Submission: Draft decisions and reasons for proposed changes to the scope and design of the electricity licensing regime

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Compliance Quarter supports the Northern Territory Utilities Commission’s proposal to take a risk-based approach to determining if an activity requires an electricity supply licence or can operate under an exemption. This approach aligns regulation with the potential impacts of an activity and avoids imposing unnecessary obligations and costs.

Compliance Quarter agrees with exempting electric vehicle charging stations from licensing requirements. They also support a standing exemption for small energy storage systems to facilitate uptake and benefit consumers.

Compliance Quarter submits that power purchase agreements (PPAs) for small-scale solar PV systems and battery storage systems should be exempt from licensing. Their reasons are:

  1. PPAs provide a supplemental service as customers retain their grid connection. Electricity supply remains accessible even if PPA supply is curtailed.
  2. Exempting PPAs would align with other Australian jurisdictions. This reduces confusion and uncertainty for businesses operating nationally.
  3. There are few risks to consumers from PPAs and they can be managed under exemption conditions. Generic consumer protections also apply.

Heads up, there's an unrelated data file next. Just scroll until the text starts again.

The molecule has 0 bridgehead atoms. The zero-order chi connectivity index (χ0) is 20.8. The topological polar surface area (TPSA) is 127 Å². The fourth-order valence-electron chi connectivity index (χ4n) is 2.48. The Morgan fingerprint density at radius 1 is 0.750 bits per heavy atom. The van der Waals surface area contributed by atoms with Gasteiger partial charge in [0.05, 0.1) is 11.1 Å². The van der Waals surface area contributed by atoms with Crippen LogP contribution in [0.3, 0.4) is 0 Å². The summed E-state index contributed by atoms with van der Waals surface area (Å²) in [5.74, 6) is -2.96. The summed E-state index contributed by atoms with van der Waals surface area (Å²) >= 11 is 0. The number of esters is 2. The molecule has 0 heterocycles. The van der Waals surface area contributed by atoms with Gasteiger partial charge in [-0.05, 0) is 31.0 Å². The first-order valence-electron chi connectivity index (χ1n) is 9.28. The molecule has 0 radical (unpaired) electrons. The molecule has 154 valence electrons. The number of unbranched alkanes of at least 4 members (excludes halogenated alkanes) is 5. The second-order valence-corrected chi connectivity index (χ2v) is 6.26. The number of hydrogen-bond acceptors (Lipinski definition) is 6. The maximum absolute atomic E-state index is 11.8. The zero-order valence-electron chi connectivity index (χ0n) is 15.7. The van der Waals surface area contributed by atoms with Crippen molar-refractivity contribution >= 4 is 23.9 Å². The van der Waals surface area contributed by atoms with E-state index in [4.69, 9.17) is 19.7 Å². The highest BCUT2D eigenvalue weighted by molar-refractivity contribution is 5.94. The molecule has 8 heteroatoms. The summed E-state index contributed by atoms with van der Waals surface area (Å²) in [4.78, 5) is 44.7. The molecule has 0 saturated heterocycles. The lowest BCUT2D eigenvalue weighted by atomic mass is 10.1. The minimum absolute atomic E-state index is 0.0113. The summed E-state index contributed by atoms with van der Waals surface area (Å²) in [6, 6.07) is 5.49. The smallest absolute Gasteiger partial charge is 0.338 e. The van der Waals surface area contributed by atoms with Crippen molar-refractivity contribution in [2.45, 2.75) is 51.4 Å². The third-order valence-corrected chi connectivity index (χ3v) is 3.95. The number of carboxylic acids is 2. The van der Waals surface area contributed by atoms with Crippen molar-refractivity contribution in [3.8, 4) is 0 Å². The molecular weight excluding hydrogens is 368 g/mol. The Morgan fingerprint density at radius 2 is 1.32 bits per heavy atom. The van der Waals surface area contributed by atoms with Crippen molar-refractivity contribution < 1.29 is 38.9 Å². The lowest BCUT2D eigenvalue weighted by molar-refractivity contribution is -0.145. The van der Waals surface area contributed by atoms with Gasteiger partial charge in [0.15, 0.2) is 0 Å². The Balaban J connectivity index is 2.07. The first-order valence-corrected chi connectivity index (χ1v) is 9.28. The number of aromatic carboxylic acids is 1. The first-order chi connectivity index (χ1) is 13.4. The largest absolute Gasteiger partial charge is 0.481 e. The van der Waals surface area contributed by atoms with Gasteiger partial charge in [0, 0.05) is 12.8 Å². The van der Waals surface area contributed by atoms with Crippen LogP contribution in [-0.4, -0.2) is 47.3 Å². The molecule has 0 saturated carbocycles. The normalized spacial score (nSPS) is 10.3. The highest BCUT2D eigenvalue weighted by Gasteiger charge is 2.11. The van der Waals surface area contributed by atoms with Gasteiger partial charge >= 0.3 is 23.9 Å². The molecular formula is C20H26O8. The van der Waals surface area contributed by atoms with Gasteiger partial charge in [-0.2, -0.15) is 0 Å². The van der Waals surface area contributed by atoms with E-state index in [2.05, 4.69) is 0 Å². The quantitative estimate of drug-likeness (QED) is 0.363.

4. The costs of licensing PPAs outweigh the likely benefits. Licensing imposes fees and costs that may discourage emerging technologies and business models. Licensing is a barrier for businesses looking to offer PPAs in the NT, resulting in fewer options for consumers. Safety risks can be addressed through a condition to comply with electrical safety requirements.

Compliance Quarter submits that the existing small-scale renewable energy exemption should be amended to apply to the sale and supply of electricity by the owner or operator of a renewable generator to site occupants. Condition 3(b) should be amended to require excess energy be supplied to a licensed retailer or exempt operator. The existing requirement for a ‘contract’ may require a separate excess energy contract, whereas this may be covered in a supply contract allowing for excess energy.

Compliance Quarter does not agree that the existing small-scale renewable energy exemption should incorporate non-renewable generation. Non-renewable generators have unique risks that should be considered separately, e.g. installation and safety risks. While backup diesel generators should be permitted in some situations, exemptions should tie into appropriate installation and safety regulations.

Compliance Quarter submits that exempting PPAs adopts an approach proportionate to risks, reduces barriers to emerging technologies, and aligns with other jurisdictions. An exemption with conditions to comply with technical and safety requirements should sufficiently protect customers while enabling them to benefit from PPAs.

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